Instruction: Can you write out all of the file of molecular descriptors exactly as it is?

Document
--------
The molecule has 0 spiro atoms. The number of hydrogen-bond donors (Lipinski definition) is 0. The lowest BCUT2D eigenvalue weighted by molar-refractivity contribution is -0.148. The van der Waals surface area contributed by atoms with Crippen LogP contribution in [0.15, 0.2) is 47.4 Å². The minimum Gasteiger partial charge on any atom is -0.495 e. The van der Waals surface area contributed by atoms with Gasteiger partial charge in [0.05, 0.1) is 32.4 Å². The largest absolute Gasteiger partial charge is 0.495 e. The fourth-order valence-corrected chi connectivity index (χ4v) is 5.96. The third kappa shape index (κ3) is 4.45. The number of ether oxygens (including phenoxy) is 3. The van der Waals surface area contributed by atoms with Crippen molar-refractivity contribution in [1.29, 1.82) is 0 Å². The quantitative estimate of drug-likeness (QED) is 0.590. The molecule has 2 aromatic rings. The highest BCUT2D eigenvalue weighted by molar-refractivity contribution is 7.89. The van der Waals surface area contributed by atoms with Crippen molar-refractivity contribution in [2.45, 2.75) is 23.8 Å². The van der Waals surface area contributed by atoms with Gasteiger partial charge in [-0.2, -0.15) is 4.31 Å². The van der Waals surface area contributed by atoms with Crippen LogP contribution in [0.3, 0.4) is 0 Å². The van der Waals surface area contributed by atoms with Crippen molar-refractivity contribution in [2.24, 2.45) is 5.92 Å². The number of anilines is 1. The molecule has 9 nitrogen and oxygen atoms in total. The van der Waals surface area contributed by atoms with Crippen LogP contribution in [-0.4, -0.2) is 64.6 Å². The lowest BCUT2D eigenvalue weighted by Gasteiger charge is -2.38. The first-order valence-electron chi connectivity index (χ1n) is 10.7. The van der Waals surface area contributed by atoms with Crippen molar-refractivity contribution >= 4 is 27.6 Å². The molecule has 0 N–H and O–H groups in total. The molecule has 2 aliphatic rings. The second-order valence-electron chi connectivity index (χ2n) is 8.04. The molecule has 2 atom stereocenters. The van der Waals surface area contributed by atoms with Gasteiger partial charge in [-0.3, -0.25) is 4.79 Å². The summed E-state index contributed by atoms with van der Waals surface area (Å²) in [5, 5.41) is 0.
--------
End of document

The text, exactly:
The molecule has 0 spiro atoms. The number of hydrogen-bond donors (Lipinski definition) is 0. The lowest BCUT2D eigenvalue weighted by molar-refractivity contribution is -0.148. The van der Waals surface area contributed by atoms with Crippen LogP contribution in [0.15, 0.2) is 47.4 Å². The minimum Gasteiger partial charge on any atom is -0.495 e. The van der Waals surface area contributed by atoms with Gasteiger partial charge in [0.05, 0.1) is 32.4 Å². The largest absolute Gasteiger partial charge is 0.495 e. The fourth-order valence-corrected chi connectivity index (χ4v) is 5.96. The third kappa shape index (κ3) is 4.45. The number of ether oxygens (including phenoxy) is 3. The van der Waals surface area contributed by atoms with Crippen molar-refractivity contribution in [1.29, 1.82) is 0 Å². The quantitative estimate of drug-likeness (QED) is 0.590. The molecule has 2 aromatic rings. The highest BCUT2D eigenvalue weighted by molar-refractivity contribution is 7.89. The van der Waals surface area contributed by atoms with Crippen molar-refractivity contribution in [2.45, 2.75) is 23.8 Å². The van der Waals surface area contributed by atoms with Gasteiger partial charge in [-0.2, -0.15) is 4.31 Å². The van der Waals surface area contributed by atoms with Crippen LogP contribution in [0.3, 0.4) is 0 Å². The van der Waals surface area contributed by atoms with Crippen molar-refractivity contribution in [2.24, 2.45) is 5.92 Å². The number of anilines is 1. The molecule has 9 nitrogen and oxygen atoms in total. The van der Waals surface area contributed by atoms with Crippen LogP contribution in [-0.4, -0.2) is 64.6 Å². The lowest BCUT2D eigenvalue weighted by Gasteiger charge is -2.38. The first-order valence-electron chi connectivity index (χ1n) is 10.7. The van der Waals surface area contributed by atoms with Crippen molar-refractivity contribution >= 4 is 27.6 Å². The molecule has 0 N–H and O–H groups in total. The molecule has 2 aliphatic rings. The second-order valence-electron chi connectivity index (χ2n) is 8.04. The molecule has 2 atom stereocenters. The van der Waals surface area contributed by atoms with Gasteiger partial charge in [-0.3, -0.25) is 4.79 Å². The summed E-state index contributed by atoms with van der Waals surface area (Å²) in [5, 5.41) is 0.